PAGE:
Whaling subsidies were cut to 1.3 billion yen for the first two years after Japan left the IWC in 2019.

Konomu Kubo, a spokesman for Kyodo Senpaku, told DW that, instead of a subsidy, the government now provides a loan of 340 million yen (€2.5 million/$2.53 million), which must be repaid. 

support for the company was converted from a subsidy to a loan of 340 million yen, which must be "repaid after the balance goes into the black."

If state support is completely phased out, the financial conditions for Japan's whaling industry would appear unsustainable. 

The break-even price for 1 kilogram (2.2 pounds) of whale meat is 1,200 yen. However, the 2,000 tons brought to market in 2020 was sold at an average of just 1,100 yen, according to the Fisheries Agency.

"Low profits from the sale of whale meat are not sufficient to cover the 'scientific' whaling," Whale and Dolphin Conservation USA said in a report.

"Even the Japan Fisheries Agency has now abandoned any pretense that commercial whaling can be profitable," Patrick Ramage, the senior director of the International Fund for Animal Welfare, told DW.

Kyodo Senpaku has announced plans to move ahead with "modernization," including the construction of a new processing ship, with a price tag of 6 billion yen. Work is scheduled to start next year and be completed in March 2024.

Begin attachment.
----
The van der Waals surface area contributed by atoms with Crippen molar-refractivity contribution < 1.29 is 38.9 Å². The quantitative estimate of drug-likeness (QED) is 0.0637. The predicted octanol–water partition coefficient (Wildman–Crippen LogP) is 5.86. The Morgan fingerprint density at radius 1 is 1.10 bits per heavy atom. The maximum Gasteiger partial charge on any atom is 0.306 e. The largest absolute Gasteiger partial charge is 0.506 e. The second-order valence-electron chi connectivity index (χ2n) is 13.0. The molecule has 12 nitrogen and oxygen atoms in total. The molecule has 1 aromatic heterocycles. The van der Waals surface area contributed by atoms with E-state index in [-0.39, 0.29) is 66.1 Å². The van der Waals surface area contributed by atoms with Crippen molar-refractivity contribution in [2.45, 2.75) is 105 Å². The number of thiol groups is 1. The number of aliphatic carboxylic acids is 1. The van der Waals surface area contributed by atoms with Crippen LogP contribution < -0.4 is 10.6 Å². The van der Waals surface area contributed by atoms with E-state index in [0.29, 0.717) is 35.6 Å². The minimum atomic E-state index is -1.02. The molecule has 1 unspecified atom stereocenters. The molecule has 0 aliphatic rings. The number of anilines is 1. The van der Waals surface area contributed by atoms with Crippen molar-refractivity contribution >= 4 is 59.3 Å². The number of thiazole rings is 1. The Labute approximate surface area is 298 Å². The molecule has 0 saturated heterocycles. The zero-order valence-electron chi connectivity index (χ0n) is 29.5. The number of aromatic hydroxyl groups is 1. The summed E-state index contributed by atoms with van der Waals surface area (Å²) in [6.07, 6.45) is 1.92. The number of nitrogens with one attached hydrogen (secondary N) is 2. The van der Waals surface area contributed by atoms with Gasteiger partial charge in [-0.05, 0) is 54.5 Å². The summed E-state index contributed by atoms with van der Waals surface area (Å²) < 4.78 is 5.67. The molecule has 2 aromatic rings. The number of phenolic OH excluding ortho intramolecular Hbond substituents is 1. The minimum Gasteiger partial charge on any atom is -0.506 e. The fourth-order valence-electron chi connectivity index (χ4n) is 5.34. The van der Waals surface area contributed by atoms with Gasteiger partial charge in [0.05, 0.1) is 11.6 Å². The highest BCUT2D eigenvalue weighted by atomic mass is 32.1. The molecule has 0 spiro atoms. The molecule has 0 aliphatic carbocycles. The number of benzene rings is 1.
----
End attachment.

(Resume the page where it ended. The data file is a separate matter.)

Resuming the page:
"Over the past 60 years, whale meat consumption in Japan has dropped by 99%," Ramage said. "Spending billions of yen to build a new boat will not revive an industry that is dead in the water." 

Nisshin Maru in Shimonoseki City
The Nisshin Maru embarks on a commercial whaling expedition in 2019Image: Hiroaki Ono/AP Photo/picture alliance

The price tag of 6 billion yen should be offset if the government permits an expanded quota of whales and the Japanese public can be convinced to eat more whale meat, Kubo said. 

"In terms of taste and depending on the way it is cooked, I think whale meat is nice food that is by no means inferior to beef and tuna," he said. "We believe that implementing various promotional activities will increase the value of whale meat and lead to increased sales."    

A 'dying industry'

"What we are witnessing is a dying industry sinking of its own weight," Ramage said. 

Ramage said Japan's withdrawal from high-seas whaling was a "death blow," and an acknowledgment that "even massive government subsidies could not keep the industry afloat."

"Thirty-six months later, even the most ardent advocates for commercial whaling see it as a charity case, completely reliant on taxpayers' support. Consumer demand continues to plummet while costs continue to soar," he said.

A whale meat dish is displayed in Chuo Ward, Tokyo
Whale meat dishes are proving less popular Image: Ryoichiro Kida/AP Photo/picture alliance

Ramage said there were alternatives for communities that previously survived on slaughtering whales.

"As commercial whaling moves through the stages of death, coastal communities from Hokkaido to Okinawa are migrating to whale and dolphin watching, a profitable ecotourism activity in Japan and worldwide," Ramage said.

"The case is increasingly clear," he said. "Saving the whales costs less and delivers more than saving the whaling."

Edited by: Wesley Rahn